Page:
407 West 43rd St. between Ninth & Tenth Aves.
Tuesday – Sunday through July 17, $79-$89
“Now, I know that many of you folks out there do read the paper. But I wish you would read all the papers. You just read some of the papers — where they callin’ me the Negro Lenny Bruce. You gotta’ read those Congo papers where they callin’ Lenny Bruce — the white Dick Gregory!” Dick Gregory (Joe Morton) declares near the beginning of Turn Me Loose, Gretchen Law’s smart, essential play about the life and career of the comedian, activist, and self-described wellness guru born Richard Claxton Gregory in St. Louis in 1932. The Emmy-winning, Tony-nominated Morton is riveting as Gregory, going back and forth between club gigs and interviews from the 1960s to the present day, when he addresses the audience directly as an old man, looking back at his failures and accomplishments. (Fortunately, the play avoids his numerous forays into conspiracy theories.) Gregory talks about his life with his wife and children, his goals for financial success and social change, and his friendships with the Rev. Dr. Martin Luther King, Jr., and Medgar Evers. In fact, the title is taken from Evers’s final words: “Turn me loose.” As Morton ambles across Chris Barreca’s stripped-down set, consisting of a microphone, table, stool and phone, the play gets to the heart of what Gregory was and is about. “I’m out to find the truth. Expose the tricks,” he says. Discussing the ongoing battles between black and white, Muslims and Christians, Jews and Palestinians, and liberals and conservatives, he admonishes, “When you accept injustice, you become injustice. When you coexist with filth? You become filth. It’s all of those myths you’re buyin’ into.” Other gems include “Bein’ white ain’t got nothin’ to do with color,” “My tongue . . . was my switchblade. My humor was my sword,” “I believe that information is salvation,” and “When I grew up in St. Louis, I thought that poverty was the worst disease on the earth. I soon learned that racism is the worst disease on the face of the earth.”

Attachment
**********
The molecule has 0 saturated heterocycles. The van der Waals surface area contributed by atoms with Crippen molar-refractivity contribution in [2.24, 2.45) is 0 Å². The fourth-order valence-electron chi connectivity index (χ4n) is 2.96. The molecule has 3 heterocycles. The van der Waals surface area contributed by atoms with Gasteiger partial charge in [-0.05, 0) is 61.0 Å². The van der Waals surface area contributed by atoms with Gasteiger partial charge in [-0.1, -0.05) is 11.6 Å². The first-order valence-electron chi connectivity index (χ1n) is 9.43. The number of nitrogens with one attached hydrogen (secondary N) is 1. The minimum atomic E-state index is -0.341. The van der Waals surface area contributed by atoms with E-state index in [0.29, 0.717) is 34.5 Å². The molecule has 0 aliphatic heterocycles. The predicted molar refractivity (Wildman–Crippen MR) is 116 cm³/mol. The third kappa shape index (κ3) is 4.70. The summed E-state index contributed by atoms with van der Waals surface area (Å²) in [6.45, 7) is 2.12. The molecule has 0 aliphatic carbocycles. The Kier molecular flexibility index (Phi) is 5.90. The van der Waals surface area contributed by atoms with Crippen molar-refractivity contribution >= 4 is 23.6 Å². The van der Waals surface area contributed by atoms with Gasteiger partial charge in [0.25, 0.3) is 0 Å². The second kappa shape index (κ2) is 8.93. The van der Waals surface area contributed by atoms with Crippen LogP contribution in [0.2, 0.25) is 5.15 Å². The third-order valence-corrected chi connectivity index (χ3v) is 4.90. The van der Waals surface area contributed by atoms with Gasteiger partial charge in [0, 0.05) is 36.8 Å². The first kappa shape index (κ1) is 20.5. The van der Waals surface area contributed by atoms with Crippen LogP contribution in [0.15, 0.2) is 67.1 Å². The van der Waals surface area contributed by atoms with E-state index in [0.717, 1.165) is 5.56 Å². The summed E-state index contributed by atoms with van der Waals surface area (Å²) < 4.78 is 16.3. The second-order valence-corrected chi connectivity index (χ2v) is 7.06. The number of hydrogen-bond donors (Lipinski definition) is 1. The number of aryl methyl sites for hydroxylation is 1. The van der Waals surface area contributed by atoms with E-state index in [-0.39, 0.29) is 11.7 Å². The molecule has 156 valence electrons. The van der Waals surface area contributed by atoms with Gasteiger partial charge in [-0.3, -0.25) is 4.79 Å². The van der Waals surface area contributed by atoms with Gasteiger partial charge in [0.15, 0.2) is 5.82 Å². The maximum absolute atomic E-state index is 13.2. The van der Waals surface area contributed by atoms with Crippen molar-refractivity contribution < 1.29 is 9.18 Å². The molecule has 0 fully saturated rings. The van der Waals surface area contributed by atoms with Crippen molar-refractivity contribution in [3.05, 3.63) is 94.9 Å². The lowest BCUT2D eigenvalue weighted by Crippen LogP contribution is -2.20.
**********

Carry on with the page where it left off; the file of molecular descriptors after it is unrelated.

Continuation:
Law (The Adventures of a Black Girl in Search of Her God, Al Sharpton for President) and director John Gould Rubin (Hedda Gabler, Playing with Fire) zero in on the key moments of Gregory’s career: being invited by Hugh Hefner to perform at the Playboy Club in Chicago in 1961, where he faced a harsh crowd of white southerners, and demanding that if Jack Paar wanted him to do stand-up on the Tonight show, he had to be allowed to sit on the couch and speak with Paar afterward, something no black entertainer had done before. He also makes brilliant use of the word “n-gger.” He celebrates the way Mark Twain employed it (“Mark Twain was so brilliant! He gave a n-gger a name! ‘N-gger Jim.’ And then white folks had to read about a black man with a name. A person.”) and confronts the audience with it. After being heckled at the Playboy Club, he turns to the Westside Theatre audience and says, “How about you all out there? Anyone out there care to stand up and call me a n-gger? Come on now. Don’t miss out on a great opportunity. Stand up! Come on. Stand up! Go ahead. Get on up. Get on up and call me — a n-gger! It’s only a word.” Of course, at that moment you could hear a pin drop, aside from some nervous laughter. (The night I went, the crowd was about half white and half black.) Morton, who has starred in such films as The Brother from Another Planet and Lone Star, such television series as Scandal and Eureka, and the Broadway plays Hair, Art, and Raisin, does not go into full impersonation mode but effectively captures Gregory’s unique spirit in his every movement. However, Turn Me Loose is not quite a one-man show; John Carlin, who is white, also appears in bit parts as various hecklers and a comic. In addition, coproducer John Legend contributes an original song. At one point, Gregory declares, “Nobody makes it out alive when they make a real change that has to do with race. Nobody!” As he often has done over the course of his life, Gregory defies convention yet again.